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Patterns-of-care and health economic analysis of robot-assisted radical prostatectomy in the Australian public health system.
BJU Int. 2016 06; 117(6):930-9.BI

Abstract

OBJECTIVES

To compare patterns of care and peri-operative outcomes of robot-assisted radical prostatectomy (RARP) with other surgical approaches, and to create an economic model to assess the viability of RARP in the public case-mix funding system.

PATIENTS AND METHODS

We retrospectively reviewed all radical prostatectomies (RPs) performed for localized prostate cancer in Victoria, Australia, from the Victorian Admitted Episode Dataset, a large administrative database that records all hospital inpatient episodes in Victoria. The first database, covering the period from July 2010 to April 2013 (n = 5 130), was used to compare length of hospital stay (LOS) and blood transfusion rates between surgical approaches. This was subsequently integrated into an economic model. A second database (n = 5 581) was extracted to cover the period between July 2010 and June 2013, three full financial years, to depict patterns of care and make future predictions for the 2014-2015 financial year, and to perform a hospital volume analysis. We then created an economic model to evaluate the incremental cost of RARP vs open RP (ORP) and laparoscopic RP (LRP), incorporating the cost-offset from differences in LOS and blood transfusion rate. The economic model constructs estimates of the diagnosis-related group (DRG) costs of ORP and LRP, adds the gross cost of the surgical robot (capital, consumables, maintenance and repairs), and manipulates these DRG costs to obtain a DRG cost per day, which can be used to estimate the cost-offset associated with RARP in comparison with ORP and LRP. Economic modelling was performed around a base-case scenario, assuming a 7-year robot lifespan and 124 RARPs performed per financial year. One- and two-way sensitivity analyses were performed for the four-arm da Vinci SHD, Si and Si dual surgical systems (Intuitive Surgical Ltd, Sunnyvale, CA, USA).

RESULTS

We identified 5 581 patients who underwent RP in 20 hospitals in Victoria with an open, laparoscopic or robot-assisted surgical approach in the public and private sector. The majority of RPs (4 233, 75.8%), in Victoria were performed in the private sector, with an overall 11.5% decrease in the total number of RPs performed over the 3-year study period. In the most recent financial year, 820 (47%), 765 (44%) and 173 patients (10%) underwent RARP, ORP and LRP, respectively. In the same timeframe, RARP accounted for 26 and 53% of all RPs in the public and private sector, respectively. Public hospitals in Victoria perform a median number of 14 RPs per year and 40% of hospitals perform <10 RPs per year. In the public system, RARP was associated with a mean (±sd) LOS of 1.4 (±1.3) days compared with 3.6 (±2.7) days for LRP and 4.8 (±3.5) days for ORP (P < 0.001). The mean blood transfusion rates were 0, 6 and 15% for RARP, LRP and ORP, respectively (P < 0.001). The incremental cost per RARP case compared with ORP and LRP was A$442 and A$2 092, respectively, for the da Vinci S model, A$1 933 and A$3 583, respectively, for the da Vinci Si model and A$3 548 and A$5 198, respectively for the da Vinci Si dual. RARP can become cost-equivalent with ORP where ~140 cases per year are performed in the base-case scenario.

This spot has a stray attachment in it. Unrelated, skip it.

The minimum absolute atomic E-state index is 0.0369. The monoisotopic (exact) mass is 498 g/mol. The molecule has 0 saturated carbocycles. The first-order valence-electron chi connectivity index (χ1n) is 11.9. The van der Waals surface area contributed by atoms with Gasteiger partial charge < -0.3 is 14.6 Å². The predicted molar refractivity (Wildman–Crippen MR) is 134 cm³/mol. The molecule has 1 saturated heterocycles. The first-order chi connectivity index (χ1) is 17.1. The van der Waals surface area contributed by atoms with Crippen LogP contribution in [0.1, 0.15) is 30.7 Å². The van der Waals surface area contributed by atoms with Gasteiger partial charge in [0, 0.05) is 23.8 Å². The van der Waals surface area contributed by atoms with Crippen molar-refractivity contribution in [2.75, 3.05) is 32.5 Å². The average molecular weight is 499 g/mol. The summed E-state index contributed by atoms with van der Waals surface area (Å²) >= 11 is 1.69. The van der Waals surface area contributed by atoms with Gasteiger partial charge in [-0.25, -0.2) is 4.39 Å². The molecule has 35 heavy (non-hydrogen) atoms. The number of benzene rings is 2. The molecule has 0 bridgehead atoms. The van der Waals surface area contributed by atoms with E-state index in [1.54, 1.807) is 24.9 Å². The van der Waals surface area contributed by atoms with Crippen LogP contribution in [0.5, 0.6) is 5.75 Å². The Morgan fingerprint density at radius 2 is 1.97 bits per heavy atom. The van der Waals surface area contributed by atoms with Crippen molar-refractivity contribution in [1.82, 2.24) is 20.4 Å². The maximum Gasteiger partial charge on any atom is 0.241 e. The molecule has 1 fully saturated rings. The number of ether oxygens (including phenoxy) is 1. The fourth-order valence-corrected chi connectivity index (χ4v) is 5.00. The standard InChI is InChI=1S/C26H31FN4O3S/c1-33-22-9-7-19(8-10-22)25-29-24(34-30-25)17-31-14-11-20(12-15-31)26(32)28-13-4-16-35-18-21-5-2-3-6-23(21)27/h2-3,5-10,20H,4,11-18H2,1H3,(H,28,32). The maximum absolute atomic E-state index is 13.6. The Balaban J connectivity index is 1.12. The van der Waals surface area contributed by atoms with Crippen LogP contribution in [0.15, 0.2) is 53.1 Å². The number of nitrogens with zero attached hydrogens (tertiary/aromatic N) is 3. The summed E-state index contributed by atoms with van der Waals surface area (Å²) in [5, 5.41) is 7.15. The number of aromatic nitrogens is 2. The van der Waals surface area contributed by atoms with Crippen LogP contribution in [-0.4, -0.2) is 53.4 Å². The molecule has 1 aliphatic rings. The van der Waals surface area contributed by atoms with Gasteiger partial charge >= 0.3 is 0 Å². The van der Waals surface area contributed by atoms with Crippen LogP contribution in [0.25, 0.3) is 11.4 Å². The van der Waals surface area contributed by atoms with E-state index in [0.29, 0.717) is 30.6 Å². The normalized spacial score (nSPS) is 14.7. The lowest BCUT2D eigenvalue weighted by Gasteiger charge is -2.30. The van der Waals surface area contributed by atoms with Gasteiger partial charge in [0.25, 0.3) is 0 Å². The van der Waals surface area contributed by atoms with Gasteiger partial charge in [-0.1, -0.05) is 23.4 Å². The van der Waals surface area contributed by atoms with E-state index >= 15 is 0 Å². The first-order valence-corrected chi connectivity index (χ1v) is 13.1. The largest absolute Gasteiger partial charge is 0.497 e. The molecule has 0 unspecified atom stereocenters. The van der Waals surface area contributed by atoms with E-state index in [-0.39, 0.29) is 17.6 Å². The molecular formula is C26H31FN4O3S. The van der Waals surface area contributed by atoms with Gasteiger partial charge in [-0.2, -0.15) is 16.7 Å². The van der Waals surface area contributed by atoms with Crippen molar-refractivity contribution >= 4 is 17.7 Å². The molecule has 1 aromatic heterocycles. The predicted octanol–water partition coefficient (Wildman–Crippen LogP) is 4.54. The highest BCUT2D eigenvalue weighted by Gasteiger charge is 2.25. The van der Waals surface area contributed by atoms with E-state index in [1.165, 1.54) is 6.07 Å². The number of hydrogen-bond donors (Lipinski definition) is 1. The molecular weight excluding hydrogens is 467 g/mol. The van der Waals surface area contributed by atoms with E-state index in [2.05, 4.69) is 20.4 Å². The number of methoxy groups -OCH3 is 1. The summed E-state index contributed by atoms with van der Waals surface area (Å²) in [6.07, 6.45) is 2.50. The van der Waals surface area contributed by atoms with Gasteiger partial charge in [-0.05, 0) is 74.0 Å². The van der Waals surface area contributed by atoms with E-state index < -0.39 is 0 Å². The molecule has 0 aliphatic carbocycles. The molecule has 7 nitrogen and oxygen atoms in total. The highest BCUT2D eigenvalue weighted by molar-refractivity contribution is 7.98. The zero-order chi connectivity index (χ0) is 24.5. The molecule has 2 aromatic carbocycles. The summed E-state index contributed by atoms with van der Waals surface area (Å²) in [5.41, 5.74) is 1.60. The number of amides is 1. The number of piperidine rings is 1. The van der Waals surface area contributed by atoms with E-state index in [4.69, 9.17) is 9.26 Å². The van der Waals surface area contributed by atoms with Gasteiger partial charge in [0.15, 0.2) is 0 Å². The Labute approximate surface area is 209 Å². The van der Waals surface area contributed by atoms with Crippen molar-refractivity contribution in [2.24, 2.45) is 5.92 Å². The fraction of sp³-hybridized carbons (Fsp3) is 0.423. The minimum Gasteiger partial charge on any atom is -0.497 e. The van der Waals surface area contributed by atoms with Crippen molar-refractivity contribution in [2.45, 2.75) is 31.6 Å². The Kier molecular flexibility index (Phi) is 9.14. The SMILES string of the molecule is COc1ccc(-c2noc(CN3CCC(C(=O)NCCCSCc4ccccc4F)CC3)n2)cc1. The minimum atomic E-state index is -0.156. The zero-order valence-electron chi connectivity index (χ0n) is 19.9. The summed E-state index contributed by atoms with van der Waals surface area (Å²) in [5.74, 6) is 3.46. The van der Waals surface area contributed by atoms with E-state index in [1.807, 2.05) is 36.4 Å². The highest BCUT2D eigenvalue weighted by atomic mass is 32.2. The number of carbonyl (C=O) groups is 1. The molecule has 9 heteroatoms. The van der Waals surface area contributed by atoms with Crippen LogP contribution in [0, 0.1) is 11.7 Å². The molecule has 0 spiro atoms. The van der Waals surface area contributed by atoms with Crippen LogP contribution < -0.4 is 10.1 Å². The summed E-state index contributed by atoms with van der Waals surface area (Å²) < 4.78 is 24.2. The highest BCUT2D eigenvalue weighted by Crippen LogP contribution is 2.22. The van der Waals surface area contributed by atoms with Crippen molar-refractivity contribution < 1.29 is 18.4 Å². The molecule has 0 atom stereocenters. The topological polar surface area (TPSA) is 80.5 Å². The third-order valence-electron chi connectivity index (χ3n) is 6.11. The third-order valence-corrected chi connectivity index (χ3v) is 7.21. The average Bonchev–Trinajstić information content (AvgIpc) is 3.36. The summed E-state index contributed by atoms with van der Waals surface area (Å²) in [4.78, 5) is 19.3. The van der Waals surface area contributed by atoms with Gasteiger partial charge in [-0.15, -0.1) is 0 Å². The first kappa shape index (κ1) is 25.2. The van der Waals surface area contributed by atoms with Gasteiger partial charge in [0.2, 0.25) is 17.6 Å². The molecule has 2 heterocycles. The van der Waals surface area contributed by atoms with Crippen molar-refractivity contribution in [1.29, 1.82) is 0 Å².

CONCLUSIONS

Over the period studied, RARP has become the dominant approach to RP, with significantly shorter LOS and lower blood transfusion rate. This translates to a significant cost-offset, which is further enhanced by increasing the case volume, extending the lifespan of the robot and reductions in the cost of consumables and capital.

Authors+Show Affiliations

Division of Cancer Surgery, Peter MacCallum Cancer Centre, Melbourne, Vic., Australia. Department of Medicine, Dentistry and Health Sciences, University of Melbourne, Melbourne, Vic., Australia. Department of Urology, Royal Melbourne Hospital, Melbourne, Vic., Australia.Division of Cancer Surgery, Peter MacCallum Cancer Centre, Melbourne, Vic., Australia.Centre for Biostatistics and Clinical Trials, Peter MacCallum Cancer Centre, Melbourne, Vic., Australia. Cancer Epidemiology Centre, Cancer Council Victoria, Melbourne, Vic., Australia.Division of Cancer Surgery, Peter MacCallum Cancer Centre, Melbourne, Vic., Australia.Division of Cancer Surgery, Peter MacCallum Cancer Centre, Melbourne, Vic., Australia. Department of Urology, St Vincent's Hospital Melbourne, Melbourne, Vic., Australia.Division of Cancer Surgery, Peter MacCallum Cancer Centre, Melbourne, Vic., Australia. Department of Surgery, Austin Hospital, Heidelberg, Germany.Department of Medicine, Dentistry and Health Sciences, University of Melbourne, Melbourne, Vic., Australia. Department of Urology, Royal Melbourne Hospital, Melbourne, Vic., Australia. Australian Prostate Cancer Research Centre, Epworth Healthcare, Richmond, Melbourne, Vic., Australia.Division of Cancer Surgery, Peter MacCallum Cancer Centre, Melbourne, Vic., Australia. Department of Urology, Royal Melbourne Hospital, Melbourne, Vic., Australia. Australian Prostate Cancer Research Centre, Epworth Healthcare, Richmond, Melbourne, Vic., Australia. Cabrini Healthcare, Melbourne, Vic., Australia.Division of Cancer Surgery, Peter MacCallum Cancer Centre, Melbourne, Vic., Australia. Department of Medicine, Dentistry and Health Sciences, University of Melbourne, Melbourne, Vic., Australia.Australian Centre for Economic Research on Health, Australian National University, Canberra, ACT, Australia.Division of Cancer Surgery, Peter MacCallum Cancer Centre, Melbourne, Vic., Australia. Department of Medicine, Dentistry and Health Sciences, University of Melbourne, Melbourne, Vic., Australia. Department of Urology, Royal Melbourne Hospital, Melbourne, Vic., Australia. Australian Prostate Cancer Research Centre, Epworth Healthcare, Richmond, Melbourne, Vic., Australia.